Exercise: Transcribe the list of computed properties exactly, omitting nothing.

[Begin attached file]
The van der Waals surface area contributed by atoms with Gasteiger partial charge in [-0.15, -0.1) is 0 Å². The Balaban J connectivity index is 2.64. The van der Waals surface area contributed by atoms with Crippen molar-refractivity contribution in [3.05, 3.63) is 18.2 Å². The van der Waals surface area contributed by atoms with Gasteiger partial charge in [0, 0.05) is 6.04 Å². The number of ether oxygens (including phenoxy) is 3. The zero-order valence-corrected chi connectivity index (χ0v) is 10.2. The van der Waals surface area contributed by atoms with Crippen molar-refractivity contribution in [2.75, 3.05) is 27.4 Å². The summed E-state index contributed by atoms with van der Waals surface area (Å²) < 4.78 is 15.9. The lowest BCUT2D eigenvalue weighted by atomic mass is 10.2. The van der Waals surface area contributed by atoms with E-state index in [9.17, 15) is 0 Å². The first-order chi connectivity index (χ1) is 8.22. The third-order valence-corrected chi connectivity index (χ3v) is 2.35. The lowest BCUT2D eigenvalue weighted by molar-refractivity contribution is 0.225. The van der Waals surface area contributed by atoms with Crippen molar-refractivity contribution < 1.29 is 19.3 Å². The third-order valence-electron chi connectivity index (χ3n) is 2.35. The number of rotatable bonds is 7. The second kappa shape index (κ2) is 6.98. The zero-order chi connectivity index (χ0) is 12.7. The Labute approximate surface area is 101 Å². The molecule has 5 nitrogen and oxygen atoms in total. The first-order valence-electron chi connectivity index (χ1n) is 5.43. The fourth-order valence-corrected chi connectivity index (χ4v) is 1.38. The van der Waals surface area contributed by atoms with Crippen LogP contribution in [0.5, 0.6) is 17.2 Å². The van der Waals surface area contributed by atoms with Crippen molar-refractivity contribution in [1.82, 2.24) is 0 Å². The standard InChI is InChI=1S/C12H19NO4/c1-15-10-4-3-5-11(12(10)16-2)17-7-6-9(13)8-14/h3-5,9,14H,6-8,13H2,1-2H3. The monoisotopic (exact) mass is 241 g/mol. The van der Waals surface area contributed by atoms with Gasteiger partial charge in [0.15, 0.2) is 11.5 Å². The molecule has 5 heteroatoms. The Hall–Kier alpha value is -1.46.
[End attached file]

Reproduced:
The van der Waals surface area contributed by atoms with Gasteiger partial charge in [-0.15, -0.1) is 0 Å². The Balaban J connectivity index is 2.64. The van der Waals surface area contributed by atoms with Crippen molar-refractivity contribution in [3.05, 3.63) is 18.2 Å². The van der Waals surface area contributed by atoms with Gasteiger partial charge in [0, 0.05) is 6.04 Å². The number of ether oxygens (including phenoxy) is 3. The zero-order valence-corrected chi connectivity index (χ0v) is 10.2. The van der Waals surface area contributed by atoms with Crippen molar-refractivity contribution in [2.75, 3.05) is 27.4 Å². The summed E-state index contributed by atoms with van der Waals surface area (Å²) < 4.78 is 15.9. The lowest BCUT2D eigenvalue weighted by atomic mass is 10.2. The van der Waals surface area contributed by atoms with E-state index in [9.17, 15) is 0 Å². The first-order chi connectivity index (χ1) is 8.22. The third-order valence-corrected chi connectivity index (χ3v) is 2.35. The lowest BCUT2D eigenvalue weighted by molar-refractivity contribution is 0.225. The van der Waals surface area contributed by atoms with Crippen molar-refractivity contribution < 1.29 is 19.3 Å². The third-order valence-electron chi connectivity index (χ3n) is 2.35. The number of rotatable bonds is 7. The second kappa shape index (κ2) is 6.98. The zero-order chi connectivity index (χ0) is 12.7. The Labute approximate surface area is 101 Å². The molecule has 5 nitrogen and oxygen atoms in total. The first-order valence-electron chi connectivity index (χ1n) is 5.43. The fourth-order valence-corrected chi connectivity index (χ4v) is 1.38. The van der Waals surface area contributed by atoms with Crippen LogP contribution in [0.5, 0.6) is 17.2 Å². The van der Waals surface area contributed by atoms with Crippen molar-refractivity contribution in [1.82, 2.24) is 0 Å². The standard InChI is InChI=1S/C12H19NO4/c1-15-10-4-3-5-11(12(10)16-2)17-7-6-9(13)8-14/h3-5,9,14H,6-8,13H2,1-2H3. The monoisotopic (exact) mass is 241 g/mol. The van der Waals surface area contributed by atoms with Gasteiger partial charge in [0.15, 0.2) is 11.5 Å². The molecule has 5 heteroatoms. The Hall–Kier alpha value is -1.46.